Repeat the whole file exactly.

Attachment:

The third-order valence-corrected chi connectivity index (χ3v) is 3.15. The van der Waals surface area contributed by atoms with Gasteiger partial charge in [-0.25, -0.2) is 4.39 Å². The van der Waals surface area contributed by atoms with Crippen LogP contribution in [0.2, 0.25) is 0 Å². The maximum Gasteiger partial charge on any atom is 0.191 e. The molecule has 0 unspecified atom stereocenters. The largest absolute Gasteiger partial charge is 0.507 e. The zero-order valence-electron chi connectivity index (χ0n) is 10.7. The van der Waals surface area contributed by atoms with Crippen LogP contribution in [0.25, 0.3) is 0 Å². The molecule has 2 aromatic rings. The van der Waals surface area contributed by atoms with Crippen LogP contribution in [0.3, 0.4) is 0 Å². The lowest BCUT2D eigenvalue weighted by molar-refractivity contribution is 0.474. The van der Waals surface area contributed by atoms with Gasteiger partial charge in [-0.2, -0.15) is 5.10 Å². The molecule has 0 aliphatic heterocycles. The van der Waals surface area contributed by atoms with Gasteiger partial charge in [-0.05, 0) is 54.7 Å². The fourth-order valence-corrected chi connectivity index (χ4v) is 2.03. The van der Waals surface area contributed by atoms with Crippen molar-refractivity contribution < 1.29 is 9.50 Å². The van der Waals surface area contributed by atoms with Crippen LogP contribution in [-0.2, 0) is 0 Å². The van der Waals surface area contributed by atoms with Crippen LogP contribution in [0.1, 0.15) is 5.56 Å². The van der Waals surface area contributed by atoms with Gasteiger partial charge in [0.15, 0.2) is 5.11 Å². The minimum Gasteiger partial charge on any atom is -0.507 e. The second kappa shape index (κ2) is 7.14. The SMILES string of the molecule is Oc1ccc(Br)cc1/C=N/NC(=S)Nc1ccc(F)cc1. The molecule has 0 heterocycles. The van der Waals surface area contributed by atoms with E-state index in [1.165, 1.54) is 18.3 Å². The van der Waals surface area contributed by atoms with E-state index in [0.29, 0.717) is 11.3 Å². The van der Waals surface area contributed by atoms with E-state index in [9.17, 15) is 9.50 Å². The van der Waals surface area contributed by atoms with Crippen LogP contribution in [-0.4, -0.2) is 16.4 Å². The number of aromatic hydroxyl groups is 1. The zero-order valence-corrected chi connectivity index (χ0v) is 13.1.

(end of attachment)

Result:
The third-order valence-corrected chi connectivity index (χ3v) is 3.15. The van der Waals surface area contributed by atoms with Gasteiger partial charge in [-0.25, -0.2) is 4.39 Å². The van der Waals surface area contributed by atoms with Crippen LogP contribution in [0.2, 0.25) is 0 Å². The maximum Gasteiger partial charge on any atom is 0.191 e. The molecule has 0 unspecified atom stereocenters. The largest absolute Gasteiger partial charge is 0.507 e. The zero-order valence-electron chi connectivity index (χ0n) is 10.7. The van der Waals surface area contributed by atoms with Crippen LogP contribution in [0.25, 0.3) is 0 Å². The molecule has 2 aromatic rings. The van der Waals surface area contributed by atoms with Crippen LogP contribution in [0.3, 0.4) is 0 Å². The lowest BCUT2D eigenvalue weighted by molar-refractivity contribution is 0.474. The van der Waals surface area contributed by atoms with Gasteiger partial charge in [-0.2, -0.15) is 5.10 Å². The molecule has 0 aliphatic heterocycles. The van der Waals surface area contributed by atoms with Gasteiger partial charge in [-0.05, 0) is 54.7 Å². The fourth-order valence-corrected chi connectivity index (χ4v) is 2.03. The van der Waals surface area contributed by atoms with Crippen molar-refractivity contribution < 1.29 is 9.50 Å². The van der Waals surface area contributed by atoms with Crippen LogP contribution in [-0.2, 0) is 0 Å². The van der Waals surface area contributed by atoms with Crippen LogP contribution in [0.1, 0.15) is 5.56 Å². The van der Waals surface area contributed by atoms with Gasteiger partial charge in [0.15, 0.2) is 5.11 Å². The minimum Gasteiger partial charge on any atom is -0.507 e. The second kappa shape index (κ2) is 7.14. The SMILES string of the molecule is Oc1ccc(Br)cc1/C=N/NC(=S)Nc1ccc(F)cc1. The molecule has 0 heterocycles. The van der Waals surface area contributed by atoms with E-state index in [1.165, 1.54) is 18.3 Å². The van der Waals surface area contributed by atoms with E-state index in [0.29, 0.717) is 11.3 Å². The van der Waals surface area contributed by atoms with E-state index in [9.17, 15) is 9.50 Å². The van der Waals surface area contributed by atoms with Crippen LogP contribution in [-0.4, -0.2) is 16.4 Å². The number of aromatic hydroxyl groups is 1. The zero-order valence-corrected chi connectivity index (χ0v) is 13.1.